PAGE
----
I’ll go to my grave defending the Goo Goo Dolls – and not just cuz they shared their beer!
In 1995, the unknown band was the first group to ever invite me onboard their tour bus. That was a biggie and I’ll never forget it. Oddly enough, I can thank Merle Haggard (at least partially). Why? When “The Hag” cancelled a gig in Houston, the Houston Press was suddenly desperate for a replacement feature to fill that week’s music pages. As an aspiring writer trying to make a name for myself, I’d been pestering the Press for a shot at a byline when The Hag’s cancellation turned my latest pitch into a hit (don’t tell the Goos). In short order, the Press rolled the dice on their newest freelance writer, I tracked down Goo Goo singer Johnny Rzeznik for an interview and my full-page feature was on its way.
When I caught up with the Dolls at their gig in Houston, they were stoked to have such prominent coverage so far away from their home in New York. It also didn’t hurt that I knew their punk-ish 1989 sophomore album, “Jed,” inside-out and upside-down (thanks again, Danny Hoekstra!). From the Dolls’ perspective, I may as well have been Santa Claus with a sack full of showgirls and a no-limit bar tab. I was king!
You wouldn’t know it from their mid-90s blockbuster ballads and pretty-boy videos, but the Goo Goo Dolls got their start as a bunch of snotty, drunk punks called Sex Maggots. Yep! “Jed” was my gateway to the Goos, but it was follow-up albums, “Hold Me Up” and “Superstar Car Wash” that proved to have more staying power. Punk + Pop = Perfection. I can still listen to both those records on a daily basis.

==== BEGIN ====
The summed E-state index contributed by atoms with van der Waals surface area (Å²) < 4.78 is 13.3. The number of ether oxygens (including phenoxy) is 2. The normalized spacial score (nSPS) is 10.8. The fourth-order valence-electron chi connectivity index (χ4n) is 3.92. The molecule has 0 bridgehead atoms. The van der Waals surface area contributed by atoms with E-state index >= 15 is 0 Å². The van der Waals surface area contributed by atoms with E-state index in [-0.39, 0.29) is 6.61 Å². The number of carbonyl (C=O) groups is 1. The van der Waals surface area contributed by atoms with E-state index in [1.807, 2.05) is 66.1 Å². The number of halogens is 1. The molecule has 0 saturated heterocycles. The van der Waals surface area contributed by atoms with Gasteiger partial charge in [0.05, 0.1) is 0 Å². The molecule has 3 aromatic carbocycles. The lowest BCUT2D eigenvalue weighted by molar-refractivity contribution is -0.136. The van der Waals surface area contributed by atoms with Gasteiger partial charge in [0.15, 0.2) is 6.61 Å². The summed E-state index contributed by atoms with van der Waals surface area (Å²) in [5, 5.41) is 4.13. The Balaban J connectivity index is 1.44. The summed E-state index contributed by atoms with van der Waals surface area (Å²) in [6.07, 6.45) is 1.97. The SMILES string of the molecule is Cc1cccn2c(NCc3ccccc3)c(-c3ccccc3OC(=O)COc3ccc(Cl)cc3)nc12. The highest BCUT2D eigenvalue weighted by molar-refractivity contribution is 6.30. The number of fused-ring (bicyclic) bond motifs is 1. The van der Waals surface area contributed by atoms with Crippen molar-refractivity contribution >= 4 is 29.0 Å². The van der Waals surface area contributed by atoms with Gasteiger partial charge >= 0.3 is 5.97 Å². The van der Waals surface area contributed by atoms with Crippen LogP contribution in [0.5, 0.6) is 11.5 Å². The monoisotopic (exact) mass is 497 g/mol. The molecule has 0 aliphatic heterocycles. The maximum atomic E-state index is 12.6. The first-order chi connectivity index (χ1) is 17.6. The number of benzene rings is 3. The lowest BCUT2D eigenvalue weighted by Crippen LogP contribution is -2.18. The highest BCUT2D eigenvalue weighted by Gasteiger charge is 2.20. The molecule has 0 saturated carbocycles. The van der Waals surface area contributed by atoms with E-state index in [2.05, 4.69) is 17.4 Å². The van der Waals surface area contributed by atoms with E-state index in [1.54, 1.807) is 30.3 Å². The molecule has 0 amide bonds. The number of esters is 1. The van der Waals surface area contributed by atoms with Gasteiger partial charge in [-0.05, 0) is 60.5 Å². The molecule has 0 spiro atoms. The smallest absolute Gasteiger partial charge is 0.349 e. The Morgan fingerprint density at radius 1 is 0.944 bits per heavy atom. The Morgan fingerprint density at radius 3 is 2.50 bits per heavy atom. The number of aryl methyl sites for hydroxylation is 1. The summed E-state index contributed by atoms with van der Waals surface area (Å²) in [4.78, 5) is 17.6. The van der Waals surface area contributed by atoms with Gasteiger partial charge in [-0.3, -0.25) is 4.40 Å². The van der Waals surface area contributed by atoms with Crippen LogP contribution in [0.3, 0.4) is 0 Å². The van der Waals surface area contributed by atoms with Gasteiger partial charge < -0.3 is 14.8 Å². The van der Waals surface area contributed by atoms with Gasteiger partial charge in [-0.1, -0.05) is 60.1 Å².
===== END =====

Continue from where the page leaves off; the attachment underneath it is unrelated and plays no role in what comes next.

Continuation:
Following is a recap of the ’95 tour-bus encounter as it published in the San Antonio Express-News on Sept. 8, 2006. It appeared as a sidebar alongside my 2006 interview with Goo Goo bassist Robby Takac, which ran as the featured centerpiece and follows below.
FAN’S DREAM: ON THE BUS WITH GOO GOOS
They say you always remember your first, and in the context of music journalism/fandom that means a seat on a favorite band’s tour bus.
In 1995 outside a Houston dive called Iggy’s Ice House, the unknown Goo Goo Dolls were passing around a Houston Press interview I had conducted with singer Johnny Rzeznik like it was the Super Bowl trophy. Appreciative and victorious, the giddy Goos marveled at the full-page press coverage as bassist Robby Takac raved about Ace Frehley’s 1978 solo album and Rzeznik strummed an acoustic guitar.